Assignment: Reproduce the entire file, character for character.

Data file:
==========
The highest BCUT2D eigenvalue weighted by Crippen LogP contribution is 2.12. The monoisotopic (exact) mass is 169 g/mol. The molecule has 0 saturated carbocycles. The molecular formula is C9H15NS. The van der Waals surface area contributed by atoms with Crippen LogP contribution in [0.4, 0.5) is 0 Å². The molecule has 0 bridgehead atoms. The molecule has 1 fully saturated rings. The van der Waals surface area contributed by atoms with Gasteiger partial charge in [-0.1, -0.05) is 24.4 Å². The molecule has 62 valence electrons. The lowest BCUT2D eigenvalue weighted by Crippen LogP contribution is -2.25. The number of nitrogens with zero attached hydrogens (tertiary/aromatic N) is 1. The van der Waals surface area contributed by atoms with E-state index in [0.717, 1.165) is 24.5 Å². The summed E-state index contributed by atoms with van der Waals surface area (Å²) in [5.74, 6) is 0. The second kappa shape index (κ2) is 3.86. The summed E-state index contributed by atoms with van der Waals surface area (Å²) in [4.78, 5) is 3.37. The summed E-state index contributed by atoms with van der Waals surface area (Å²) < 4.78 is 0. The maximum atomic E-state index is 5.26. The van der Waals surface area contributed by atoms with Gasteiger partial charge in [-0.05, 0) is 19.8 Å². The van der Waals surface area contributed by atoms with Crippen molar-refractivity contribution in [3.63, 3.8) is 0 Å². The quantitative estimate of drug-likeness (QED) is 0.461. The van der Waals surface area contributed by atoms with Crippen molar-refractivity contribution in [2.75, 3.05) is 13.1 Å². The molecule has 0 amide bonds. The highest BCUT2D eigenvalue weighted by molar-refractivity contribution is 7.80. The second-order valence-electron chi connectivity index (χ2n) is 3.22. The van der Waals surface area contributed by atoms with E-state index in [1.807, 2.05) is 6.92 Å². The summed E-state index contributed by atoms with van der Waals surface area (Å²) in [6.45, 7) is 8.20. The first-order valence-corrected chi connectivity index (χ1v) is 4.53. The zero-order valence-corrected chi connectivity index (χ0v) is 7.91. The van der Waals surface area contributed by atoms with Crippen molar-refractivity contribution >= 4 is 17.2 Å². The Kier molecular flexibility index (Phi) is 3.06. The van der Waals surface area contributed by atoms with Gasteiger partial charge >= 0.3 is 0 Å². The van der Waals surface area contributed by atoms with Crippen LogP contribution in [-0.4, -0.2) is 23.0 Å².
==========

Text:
The highest BCUT2D eigenvalue weighted by Crippen LogP contribution is 2.12. The monoisotopic (exact) mass is 169 g/mol. The molecule has 0 saturated carbocycles. The molecular formula is C9H15NS. The van der Waals surface area contributed by atoms with Crippen LogP contribution in [0.4, 0.5) is 0 Å². The molecule has 0 bridgehead atoms. The molecule has 1 fully saturated rings. The van der Waals surface area contributed by atoms with Gasteiger partial charge in [-0.1, -0.05) is 24.4 Å². The molecule has 62 valence electrons. The lowest BCUT2D eigenvalue weighted by Crippen LogP contribution is -2.25. The number of nitrogens with zero attached hydrogens (tertiary/aromatic N) is 1. The van der Waals surface area contributed by atoms with E-state index in [0.717, 1.165) is 24.5 Å². The summed E-state index contributed by atoms with van der Waals surface area (Å²) in [5.74, 6) is 0. The second kappa shape index (κ2) is 3.86. The summed E-state index contributed by atoms with van der Waals surface area (Å²) in [4.78, 5) is 3.37. The summed E-state index contributed by atoms with van der Waals surface area (Å²) < 4.78 is 0. The maximum atomic E-state index is 5.26. The van der Waals surface area contributed by atoms with Gasteiger partial charge in [-0.05, 0) is 19.8 Å². The van der Waals surface area contributed by atoms with Crippen molar-refractivity contribution in [3.63, 3.8) is 0 Å². The quantitative estimate of drug-likeness (QED) is 0.461. The van der Waals surface area contributed by atoms with Crippen molar-refractivity contribution in [2.75, 3.05) is 13.1 Å². The molecule has 0 amide bonds. The highest BCUT2D eigenvalue weighted by molar-refractivity contribution is 7.80. The second-order valence-electron chi connectivity index (χ2n) is 3.22. The van der Waals surface area contributed by atoms with E-state index in [1.807, 2.05) is 6.92 Å². The summed E-state index contributed by atoms with van der Waals surface area (Å²) in [6.45, 7) is 8.20. The first-order valence-corrected chi connectivity index (χ1v) is 4.53. The zero-order valence-corrected chi connectivity index (χ0v) is 7.91. The van der Waals surface area contributed by atoms with Crippen molar-refractivity contribution >= 4 is 17.2 Å². The Kier molecular flexibility index (Phi) is 3.06. The van der Waals surface area contributed by atoms with Gasteiger partial charge >= 0.3 is 0 Å². The van der Waals surface area contributed by atoms with Crippen LogP contribution in [-0.4, -0.2) is 23.0 Å².